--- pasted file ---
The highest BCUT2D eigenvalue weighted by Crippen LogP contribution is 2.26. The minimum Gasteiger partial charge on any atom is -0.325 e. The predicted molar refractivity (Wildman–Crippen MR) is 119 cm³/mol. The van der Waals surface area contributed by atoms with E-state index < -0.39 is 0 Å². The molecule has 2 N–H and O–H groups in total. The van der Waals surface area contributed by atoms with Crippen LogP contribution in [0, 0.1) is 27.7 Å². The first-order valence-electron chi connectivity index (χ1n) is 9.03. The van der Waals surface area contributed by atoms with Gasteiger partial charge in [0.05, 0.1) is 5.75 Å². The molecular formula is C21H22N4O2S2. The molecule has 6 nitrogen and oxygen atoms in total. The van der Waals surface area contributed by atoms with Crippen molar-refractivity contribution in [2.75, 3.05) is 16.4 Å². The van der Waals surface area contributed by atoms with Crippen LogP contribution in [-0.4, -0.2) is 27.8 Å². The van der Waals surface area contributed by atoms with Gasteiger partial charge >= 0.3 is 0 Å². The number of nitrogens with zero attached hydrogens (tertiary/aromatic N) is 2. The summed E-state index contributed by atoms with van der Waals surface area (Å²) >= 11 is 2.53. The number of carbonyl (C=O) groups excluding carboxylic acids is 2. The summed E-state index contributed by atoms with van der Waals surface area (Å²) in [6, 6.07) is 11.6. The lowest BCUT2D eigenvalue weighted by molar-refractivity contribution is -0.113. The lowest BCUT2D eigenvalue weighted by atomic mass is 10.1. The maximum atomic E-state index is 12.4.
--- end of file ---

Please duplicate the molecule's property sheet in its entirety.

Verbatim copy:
The highest BCUT2D eigenvalue weighted by Crippen LogP contribution is 2.26. The minimum Gasteiger partial charge on any atom is -0.325 e. The predicted molar refractivity (Wildman–Crippen MR) is 119 cm³/mol. The van der Waals surface area contributed by atoms with E-state index < -0.39 is 0 Å². The molecule has 2 N–H and O–H groups in total. The van der Waals surface area contributed by atoms with Crippen LogP contribution in [0, 0.1) is 27.7 Å². The first-order valence-electron chi connectivity index (χ1n) is 9.03. The van der Waals surface area contributed by atoms with Gasteiger partial charge in [0.05, 0.1) is 5.75 Å². The molecular formula is C21H22N4O2S2. The molecule has 6 nitrogen and oxygen atoms in total. The van der Waals surface area contributed by atoms with Crippen molar-refractivity contribution in [2.75, 3.05) is 16.4 Å². The van der Waals surface area contributed by atoms with Crippen LogP contribution in [-0.4, -0.2) is 27.8 Å². The van der Waals surface area contributed by atoms with Gasteiger partial charge >= 0.3 is 0 Å². The number of nitrogens with zero attached hydrogens (tertiary/aromatic N) is 2. The summed E-state index contributed by atoms with van der Waals surface area (Å²) >= 11 is 2.53. The number of carbonyl (C=O) groups excluding carboxylic acids is 2. The summed E-state index contributed by atoms with van der Waals surface area (Å²) in [6, 6.07) is 11.6. The lowest BCUT2D eigenvalue weighted by molar-refractivity contribution is -0.113. The lowest BCUT2D eigenvalue weighted by atomic mass is 10.1. The maximum atomic E-state index is 12.4.